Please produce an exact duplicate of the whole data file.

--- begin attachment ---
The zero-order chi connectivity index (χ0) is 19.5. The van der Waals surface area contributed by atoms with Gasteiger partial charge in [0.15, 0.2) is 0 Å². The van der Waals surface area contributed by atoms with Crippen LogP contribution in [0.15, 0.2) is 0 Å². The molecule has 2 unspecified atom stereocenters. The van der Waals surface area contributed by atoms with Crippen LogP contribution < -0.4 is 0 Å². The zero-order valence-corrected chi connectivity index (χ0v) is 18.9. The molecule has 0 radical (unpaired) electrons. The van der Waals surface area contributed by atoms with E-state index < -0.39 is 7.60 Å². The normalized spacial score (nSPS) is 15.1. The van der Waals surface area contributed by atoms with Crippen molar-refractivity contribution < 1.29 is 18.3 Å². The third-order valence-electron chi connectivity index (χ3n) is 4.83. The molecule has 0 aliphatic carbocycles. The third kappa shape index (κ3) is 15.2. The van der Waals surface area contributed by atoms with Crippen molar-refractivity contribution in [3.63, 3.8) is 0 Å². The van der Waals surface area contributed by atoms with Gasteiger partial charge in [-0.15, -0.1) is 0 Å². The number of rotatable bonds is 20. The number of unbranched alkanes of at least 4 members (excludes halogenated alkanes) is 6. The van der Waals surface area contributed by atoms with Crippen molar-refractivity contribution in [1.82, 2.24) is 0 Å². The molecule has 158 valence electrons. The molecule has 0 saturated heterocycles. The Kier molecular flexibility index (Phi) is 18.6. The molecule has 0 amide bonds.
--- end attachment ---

The zero-order chi connectivity index (χ0) is 19.5. The van der Waals surface area contributed by atoms with Gasteiger partial charge in [0.15, 0.2) is 0 Å². The van der Waals surface area contributed by atoms with Crippen LogP contribution in [0.15, 0.2) is 0 Å². The molecule has 2 unspecified atom stereocenters. The van der Waals surface area contributed by atoms with Crippen LogP contribution < -0.4 is 0 Å². The zero-order valence-corrected chi connectivity index (χ0v) is 18.9. The molecule has 0 radical (unpaired) electrons. The van der Waals surface area contributed by atoms with E-state index < -0.39 is 7.60 Å². The normalized spacial score (nSPS) is 15.1. The van der Waals surface area contributed by atoms with Crippen molar-refractivity contribution < 1.29 is 18.3 Å². The third-order valence-electron chi connectivity index (χ3n) is 4.83. The molecule has 0 aliphatic carbocycles. The third kappa shape index (κ3) is 15.2. The van der Waals surface area contributed by atoms with Crippen molar-refractivity contribution in [3.63, 3.8) is 0 Å². The van der Waals surface area contributed by atoms with Gasteiger partial charge in [-0.15, -0.1) is 0 Å². The number of rotatable bonds is 20. The number of unbranched alkanes of at least 4 members (excludes halogenated alkanes) is 6. The van der Waals surface area contributed by atoms with Crippen molar-refractivity contribution in [1.82, 2.24) is 0 Å². The molecule has 158 valence electrons. The molecule has 0 saturated heterocycles. The Kier molecular flexibility index (Phi) is 18.6. The molecule has 0 amide bonds.